By: Richard Herman
Today, labor shortage is a chief concern in the United States. According to the Job Openings and Labor Turnover Summary, the U.S. witnessed all-time high job openings in March, 2022. By only April, the labor market had already added 428,000 more jobs to the economy. Employers across the U.S. are having a difficult time meeting this demand and filling existing positions with skilled workers. While this may seem like a purely a domestic issue, the reality is that immigrants, and a guaranteed flow of new immigrants into the U.S, significantly contribute to meeting rising labor demands across all industries in the U.S. A sharp and consistent decline in immigration would lead the U.S. to continue to suffer from these labor shortages.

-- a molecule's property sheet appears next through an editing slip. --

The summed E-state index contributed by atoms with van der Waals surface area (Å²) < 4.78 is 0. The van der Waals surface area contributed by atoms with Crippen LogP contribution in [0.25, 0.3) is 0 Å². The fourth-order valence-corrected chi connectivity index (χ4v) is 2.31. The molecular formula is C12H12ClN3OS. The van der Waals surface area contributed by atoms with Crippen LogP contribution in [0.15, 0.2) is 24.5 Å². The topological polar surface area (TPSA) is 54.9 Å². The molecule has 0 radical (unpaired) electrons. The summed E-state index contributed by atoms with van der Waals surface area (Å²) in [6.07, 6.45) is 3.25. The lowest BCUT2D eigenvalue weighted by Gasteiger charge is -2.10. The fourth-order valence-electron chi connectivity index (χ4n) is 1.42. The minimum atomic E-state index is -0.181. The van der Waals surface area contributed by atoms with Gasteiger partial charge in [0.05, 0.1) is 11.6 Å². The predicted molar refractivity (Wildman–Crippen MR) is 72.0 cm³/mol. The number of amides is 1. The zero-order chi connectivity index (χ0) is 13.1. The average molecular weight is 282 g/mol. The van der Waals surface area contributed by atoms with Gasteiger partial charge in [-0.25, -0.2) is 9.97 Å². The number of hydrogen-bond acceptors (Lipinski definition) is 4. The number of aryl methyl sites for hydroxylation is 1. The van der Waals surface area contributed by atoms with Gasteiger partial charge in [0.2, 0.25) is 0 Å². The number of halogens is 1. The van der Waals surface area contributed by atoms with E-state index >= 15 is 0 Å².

Recent research conducted by economists at the University of California, Davis, concludes that the U.S. had two million fewer immigrants in 2021 than would have been if the pre-2020 immigration trend had continued unchanged. Prior to the pandemic, the U.S. was inviting nearly one million immigrants each year. In 2016 alone, the U.S. invited around one million new immigrants into the country. This number came down to half a million in 2020 and dropped even further to 247,000 in 2021. In addition to the pandemic, regressive immigration policies during the Trump administration were also a major culprit in choking out immigration into the U.S. David Kelly, Chief Global Strategist at JPMorgan Funds, remarked that many immigrants returned to their native countries due to changes in immigration policies during the Trump administration.
But how much of an impact do stunted levels of immigration actually make in the U.S.? Let us discuss the relationship between immigrants and the labor shortage, and its impact on the U.S. economy.
Immigrants Can Help Alleviate the Labor Shortage